Joker, Gotham City’s Clown Prince of Crime, has made his long-awaited return to theaters. Joker is set in the early 1980s and is DC’s first standalone film since the establishment of the DCEU. Starring Joaquin Phoenix and directed by Todd Phillips, the psychological-thriller takes on the origin story of Batman’s archenemy and DC’s greatest villain. Spoilers after the trailer.
What the Fleck?
Joker is an iconic comic book villain who has countless live-action adaptations, from comical to dark and psychotic, the character has been through it all. Let’s address the
elephant in the room clown in the clown car, this is the third adaptation of the Joker in slightly over a decade. Within that time, we’ve seen great actors deliver the greatest performance and the worst performance of the character, so where does a great actor like Joaquin Phoenix’s performance rank?
This version of the character sees Arthur Fleck (Joaquin Phoenix), a lonely failed standup comedian with mental issues who lives with his mother, turn to a life of crime. Phoenix’s performance brings a lot to the character and his commitment to the small details makes his character enjoyable to watch. Phoenix has perfected Joker’s maniacal laugh in a way that was funny and disturbing.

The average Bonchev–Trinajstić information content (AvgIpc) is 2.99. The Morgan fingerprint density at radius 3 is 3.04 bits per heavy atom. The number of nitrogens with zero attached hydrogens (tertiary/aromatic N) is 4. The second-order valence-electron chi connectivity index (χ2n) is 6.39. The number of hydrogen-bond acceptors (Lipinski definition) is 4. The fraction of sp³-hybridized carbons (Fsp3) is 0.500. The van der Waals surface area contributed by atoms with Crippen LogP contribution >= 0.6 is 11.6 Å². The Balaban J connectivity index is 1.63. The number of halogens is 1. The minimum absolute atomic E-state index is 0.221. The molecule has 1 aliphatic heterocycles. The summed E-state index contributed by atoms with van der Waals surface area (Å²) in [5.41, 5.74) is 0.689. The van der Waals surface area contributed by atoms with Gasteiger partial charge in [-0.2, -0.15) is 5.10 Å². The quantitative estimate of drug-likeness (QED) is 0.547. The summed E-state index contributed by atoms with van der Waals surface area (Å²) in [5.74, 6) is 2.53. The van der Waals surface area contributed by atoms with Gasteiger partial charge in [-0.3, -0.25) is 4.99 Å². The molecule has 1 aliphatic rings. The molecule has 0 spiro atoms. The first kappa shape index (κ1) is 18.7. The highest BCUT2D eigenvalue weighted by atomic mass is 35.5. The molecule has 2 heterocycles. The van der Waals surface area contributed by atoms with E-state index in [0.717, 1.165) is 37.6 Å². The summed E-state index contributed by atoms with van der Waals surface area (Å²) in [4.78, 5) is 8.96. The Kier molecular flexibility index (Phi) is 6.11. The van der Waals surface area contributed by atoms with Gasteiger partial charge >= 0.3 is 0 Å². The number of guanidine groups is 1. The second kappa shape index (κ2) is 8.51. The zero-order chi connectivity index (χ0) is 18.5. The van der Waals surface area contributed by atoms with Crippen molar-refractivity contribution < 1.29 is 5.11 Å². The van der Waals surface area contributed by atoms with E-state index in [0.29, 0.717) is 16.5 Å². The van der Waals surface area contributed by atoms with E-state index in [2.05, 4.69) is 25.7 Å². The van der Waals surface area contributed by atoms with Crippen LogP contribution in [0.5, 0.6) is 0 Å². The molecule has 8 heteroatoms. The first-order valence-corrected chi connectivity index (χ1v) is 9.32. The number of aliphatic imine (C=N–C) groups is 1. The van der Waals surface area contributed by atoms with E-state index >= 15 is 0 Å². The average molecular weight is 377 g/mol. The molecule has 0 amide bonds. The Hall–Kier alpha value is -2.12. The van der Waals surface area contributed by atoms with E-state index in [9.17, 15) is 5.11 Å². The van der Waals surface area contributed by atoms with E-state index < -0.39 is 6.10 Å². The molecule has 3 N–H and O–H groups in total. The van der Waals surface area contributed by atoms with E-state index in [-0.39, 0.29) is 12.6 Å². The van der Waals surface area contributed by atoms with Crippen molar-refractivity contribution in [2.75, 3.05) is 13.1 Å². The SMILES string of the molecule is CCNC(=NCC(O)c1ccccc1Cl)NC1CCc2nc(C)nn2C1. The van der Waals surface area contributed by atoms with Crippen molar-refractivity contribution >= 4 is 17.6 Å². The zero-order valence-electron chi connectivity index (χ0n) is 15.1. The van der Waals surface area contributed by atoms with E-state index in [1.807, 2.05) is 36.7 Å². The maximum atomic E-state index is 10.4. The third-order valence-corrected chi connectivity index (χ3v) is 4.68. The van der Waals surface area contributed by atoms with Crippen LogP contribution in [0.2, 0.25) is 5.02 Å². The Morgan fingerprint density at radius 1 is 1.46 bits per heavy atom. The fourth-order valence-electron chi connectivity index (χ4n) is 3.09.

The movie is at its best when it captures Joker’s full transformation from the awkward 40-year-old mentally-ill man to Gotham’s Clown Prince of Crime. Arthur Fleck is bullied by his peers, was abused as a child by his mentally-ill mother, and he lives in a society that does not care about his well-being. The audience gets to understand the things that have caused Arthur to snap.
Joker created controversy because people feared that Arthur Fleck would inspire real-world violence from incels. As of the time of this writing, nothing tragic has happened. Phoenix read books about political assassinations so he could understand the motivations of killers. On top of that, Joaquin also lost 50 pounds and there is a scene where he looks gaunt.